• Muga from Assam - The muga sarees from Assam are made using a special kind of silk produced by a larvae that feeds on mainly two special leaves. The resulting silk from these larvae is glossy and very durable. The golden threads of the muga are only found in Assam.

  • Banarasi from Varanasi - Banarasi sarees are known for their gold and silver zari designs and motifs. Originally woven for royalty, each saree was made with real gold and silver threads. The designing was so intricate that it used to take more than a year to finish weaving one saree.

  • Pochampally from Telangana - From the town of Boodhan in Andhra Pradesh, hails the famous pochampally silk. These sarees have intricate motifs, geometric ikat designs and are made of the perfect combination of silk and cotton. These sarees are just too royal and to die for.

  • Chanderi from Madhya Pradesh – Chanderi fabric is a mix of Silk, zari and cotton woven together that is lighter than a feather. It is a gorgeous, bright and a fuss free fabric. It is the best choice for first time Saree drapers.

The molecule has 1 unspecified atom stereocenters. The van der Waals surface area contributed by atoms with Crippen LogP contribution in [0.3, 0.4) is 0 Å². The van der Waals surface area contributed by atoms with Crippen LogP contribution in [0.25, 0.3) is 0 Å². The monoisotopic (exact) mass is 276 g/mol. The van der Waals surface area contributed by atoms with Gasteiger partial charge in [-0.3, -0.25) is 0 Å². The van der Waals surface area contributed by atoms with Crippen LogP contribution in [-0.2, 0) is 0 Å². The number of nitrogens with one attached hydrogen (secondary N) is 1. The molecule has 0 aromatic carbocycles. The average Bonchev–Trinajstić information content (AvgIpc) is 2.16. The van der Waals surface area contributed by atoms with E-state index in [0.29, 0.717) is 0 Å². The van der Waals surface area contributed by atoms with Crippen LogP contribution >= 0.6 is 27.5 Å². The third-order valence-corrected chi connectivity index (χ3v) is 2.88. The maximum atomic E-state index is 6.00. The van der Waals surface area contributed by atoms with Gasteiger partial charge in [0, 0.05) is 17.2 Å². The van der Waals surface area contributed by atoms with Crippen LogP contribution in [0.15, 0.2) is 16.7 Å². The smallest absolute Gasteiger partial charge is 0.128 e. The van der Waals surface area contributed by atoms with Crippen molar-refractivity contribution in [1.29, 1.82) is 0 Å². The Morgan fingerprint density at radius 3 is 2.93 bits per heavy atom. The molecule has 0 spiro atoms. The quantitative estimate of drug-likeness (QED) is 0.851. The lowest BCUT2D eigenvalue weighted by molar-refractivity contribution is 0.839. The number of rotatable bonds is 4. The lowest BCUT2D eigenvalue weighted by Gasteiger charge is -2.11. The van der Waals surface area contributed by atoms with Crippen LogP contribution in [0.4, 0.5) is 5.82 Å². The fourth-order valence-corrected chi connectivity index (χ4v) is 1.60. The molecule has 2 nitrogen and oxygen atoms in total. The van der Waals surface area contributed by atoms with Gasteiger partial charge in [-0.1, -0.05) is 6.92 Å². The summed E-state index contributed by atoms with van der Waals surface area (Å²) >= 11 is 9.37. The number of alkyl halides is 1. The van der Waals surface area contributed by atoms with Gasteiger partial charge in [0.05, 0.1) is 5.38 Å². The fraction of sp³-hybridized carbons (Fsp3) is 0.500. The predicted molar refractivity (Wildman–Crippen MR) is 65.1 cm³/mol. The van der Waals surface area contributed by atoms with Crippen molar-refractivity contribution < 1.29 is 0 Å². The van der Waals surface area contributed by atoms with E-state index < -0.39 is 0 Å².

• Konrad from Tamil Nadu - Popularly known as the temple saree, konrad sarees were originally woven for the temple idols. The saree fabric usually has either stripes or checks and a wide border. With motifs of animals and natural elements, the border makes this saree so special.

  • Phulkari from Punjab - Phulkari translating to ‘flower work’, comprises thread work in bright hues in the shape of flowers. The phulkari made its first appearance in the legendary heer-ranjha story and has been there ever since. The phulkari embroidery is usually done on either cotton blends or khadi fabrics.

  • Chikankari from Lucknow – The famous Chikankari from Lucknow is definitely a must have for your closet. Believed to be introduced by the Mughals, the simple and precise threadwork on the garment, gives it a subtle, classy look. Traditionally done on a muslin cloth, it is now available on almost all kinds of fabrics.

Now that you have read about our rich Saree culture and the different types from all regions of our country, head over to our “Shop” section to choose your style.

Madhubani painting on saree, one of the oldest art of Bihar

The most unique garment that unites every woman of our country is undoubtedly the 9 yards long Saree. It not only unites women of all region, it is also a common belonging across generations. The older the generation, the more exquisite is the possession. For every traditional occasion, I raid my mother’s cupboard for that perfect piece of cloth. Many a times, I have found my grandmother’s hand-me-downs too. Surprisingly, there is a Saree for every occasion!